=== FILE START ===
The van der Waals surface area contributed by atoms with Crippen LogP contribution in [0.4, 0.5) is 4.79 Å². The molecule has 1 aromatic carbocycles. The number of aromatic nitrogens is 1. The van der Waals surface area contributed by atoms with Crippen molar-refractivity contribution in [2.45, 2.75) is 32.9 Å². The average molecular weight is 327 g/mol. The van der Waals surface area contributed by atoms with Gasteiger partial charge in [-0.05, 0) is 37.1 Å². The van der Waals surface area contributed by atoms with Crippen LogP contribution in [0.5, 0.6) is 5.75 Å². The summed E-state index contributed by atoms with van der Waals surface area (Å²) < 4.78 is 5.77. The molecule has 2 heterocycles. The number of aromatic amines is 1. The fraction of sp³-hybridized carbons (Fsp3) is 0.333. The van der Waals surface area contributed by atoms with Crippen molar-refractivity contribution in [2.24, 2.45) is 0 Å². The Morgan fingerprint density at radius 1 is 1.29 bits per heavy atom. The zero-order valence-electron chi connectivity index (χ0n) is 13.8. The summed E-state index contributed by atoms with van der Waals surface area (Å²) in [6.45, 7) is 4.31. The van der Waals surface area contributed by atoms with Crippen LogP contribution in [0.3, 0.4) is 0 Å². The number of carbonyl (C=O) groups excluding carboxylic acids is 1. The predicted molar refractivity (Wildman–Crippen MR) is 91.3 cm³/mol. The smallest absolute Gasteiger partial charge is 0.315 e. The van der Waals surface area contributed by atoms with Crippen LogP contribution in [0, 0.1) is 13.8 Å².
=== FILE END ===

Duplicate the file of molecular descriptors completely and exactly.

The van der Waals surface area contributed by atoms with Crippen LogP contribution in [0.4, 0.5) is 4.79 Å². The molecule has 1 aromatic carbocycles. The number of aromatic nitrogens is 1. The van der Waals surface area contributed by atoms with Crippen molar-refractivity contribution in [2.45, 2.75) is 32.9 Å². The average molecular weight is 327 g/mol. The van der Waals surface area contributed by atoms with Gasteiger partial charge in [-0.05, 0) is 37.1 Å². The van der Waals surface area contributed by atoms with Crippen LogP contribution in [0.5, 0.6) is 5.75 Å². The summed E-state index contributed by atoms with van der Waals surface area (Å²) < 4.78 is 5.77. The molecule has 2 heterocycles. The number of aromatic amines is 1. The fraction of sp³-hybridized carbons (Fsp3) is 0.333. The van der Waals surface area contributed by atoms with Crippen molar-refractivity contribution in [2.24, 2.45) is 0 Å². The Morgan fingerprint density at radius 1 is 1.29 bits per heavy atom. The zero-order valence-electron chi connectivity index (χ0n) is 13.8. The summed E-state index contributed by atoms with van der Waals surface area (Å²) in [6.45, 7) is 4.31. The van der Waals surface area contributed by atoms with Crippen LogP contribution in [0.3, 0.4) is 0 Å². The number of carbonyl (C=O) groups excluding carboxylic acids is 1. The predicted molar refractivity (Wildman–Crippen MR) is 91.3 cm³/mol. The smallest absolute Gasteiger partial charge is 0.315 e. The van der Waals surface area contributed by atoms with Crippen LogP contribution in [0, 0.1) is 13.8 Å².